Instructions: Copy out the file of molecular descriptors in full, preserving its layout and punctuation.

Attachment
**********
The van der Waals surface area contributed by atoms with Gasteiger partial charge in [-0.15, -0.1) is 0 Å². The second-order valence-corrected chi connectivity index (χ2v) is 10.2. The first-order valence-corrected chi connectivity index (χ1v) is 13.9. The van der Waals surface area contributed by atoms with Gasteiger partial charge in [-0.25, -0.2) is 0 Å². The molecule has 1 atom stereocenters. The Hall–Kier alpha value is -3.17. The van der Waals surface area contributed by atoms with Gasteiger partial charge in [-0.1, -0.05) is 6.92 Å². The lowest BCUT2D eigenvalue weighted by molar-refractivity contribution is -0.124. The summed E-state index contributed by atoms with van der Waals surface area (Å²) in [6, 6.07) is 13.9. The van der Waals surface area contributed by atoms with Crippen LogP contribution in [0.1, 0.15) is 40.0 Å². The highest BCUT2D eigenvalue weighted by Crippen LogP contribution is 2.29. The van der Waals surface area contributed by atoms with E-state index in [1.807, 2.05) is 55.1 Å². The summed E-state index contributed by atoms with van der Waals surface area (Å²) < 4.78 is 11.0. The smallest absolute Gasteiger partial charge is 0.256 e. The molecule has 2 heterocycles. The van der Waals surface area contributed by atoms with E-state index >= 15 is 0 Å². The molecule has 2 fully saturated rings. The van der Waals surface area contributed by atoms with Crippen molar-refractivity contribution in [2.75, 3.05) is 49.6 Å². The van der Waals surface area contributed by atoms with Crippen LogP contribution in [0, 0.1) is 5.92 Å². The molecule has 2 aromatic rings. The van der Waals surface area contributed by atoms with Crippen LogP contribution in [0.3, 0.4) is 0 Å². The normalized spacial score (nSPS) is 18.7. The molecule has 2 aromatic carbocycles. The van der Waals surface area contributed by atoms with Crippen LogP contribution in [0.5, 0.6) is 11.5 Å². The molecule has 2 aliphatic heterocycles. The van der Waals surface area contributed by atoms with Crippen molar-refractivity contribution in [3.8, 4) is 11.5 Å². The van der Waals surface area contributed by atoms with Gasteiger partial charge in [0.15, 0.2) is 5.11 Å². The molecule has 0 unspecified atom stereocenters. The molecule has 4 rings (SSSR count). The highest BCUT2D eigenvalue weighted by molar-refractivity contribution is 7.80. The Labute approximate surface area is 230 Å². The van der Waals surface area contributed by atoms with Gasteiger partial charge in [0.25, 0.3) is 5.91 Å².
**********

The van der Waals surface area contributed by atoms with Gasteiger partial charge in [-0.15, -0.1) is 0 Å². The second-order valence-corrected chi connectivity index (χ2v) is 10.2. The first-order valence-corrected chi connectivity index (χ1v) is 13.9. The van der Waals surface area contributed by atoms with Gasteiger partial charge in [-0.25, -0.2) is 0 Å². The molecule has 1 atom stereocenters. The Hall–Kier alpha value is -3.17. The van der Waals surface area contributed by atoms with Gasteiger partial charge in [-0.1, -0.05) is 6.92 Å². The lowest BCUT2D eigenvalue weighted by molar-refractivity contribution is -0.124. The summed E-state index contributed by atoms with van der Waals surface area (Å²) in [6, 6.07) is 13.9. The van der Waals surface area contributed by atoms with Crippen LogP contribution in [0.1, 0.15) is 40.0 Å². The highest BCUT2D eigenvalue weighted by Crippen LogP contribution is 2.29. The van der Waals surface area contributed by atoms with E-state index in [1.807, 2.05) is 55.1 Å². The summed E-state index contributed by atoms with van der Waals surface area (Å²) < 4.78 is 11.0. The smallest absolute Gasteiger partial charge is 0.256 e. The molecule has 2 heterocycles. The van der Waals surface area contributed by atoms with E-state index >= 15 is 0 Å². The molecule has 2 fully saturated rings. The van der Waals surface area contributed by atoms with Crippen molar-refractivity contribution in [2.75, 3.05) is 49.6 Å². The van der Waals surface area contributed by atoms with Crippen LogP contribution in [0, 0.1) is 5.92 Å². The molecule has 2 aromatic rings. The van der Waals surface area contributed by atoms with Crippen LogP contribution in [0.3, 0.4) is 0 Å². The normalized spacial score (nSPS) is 18.7. The molecule has 2 aromatic carbocycles. The van der Waals surface area contributed by atoms with Crippen LogP contribution in [0.5, 0.6) is 11.5 Å². The molecule has 2 aliphatic heterocycles. The van der Waals surface area contributed by atoms with Crippen molar-refractivity contribution in [3.8, 4) is 11.5 Å². The van der Waals surface area contributed by atoms with Gasteiger partial charge in [0.15, 0.2) is 5.11 Å². The molecule has 0 unspecified atom stereocenters. The molecule has 4 rings (SSSR count). The highest BCUT2D eigenvalue weighted by molar-refractivity contribution is 7.80. The Labute approximate surface area is 230 Å². The van der Waals surface area contributed by atoms with Gasteiger partial charge in [0.25, 0.3) is 5.91 Å².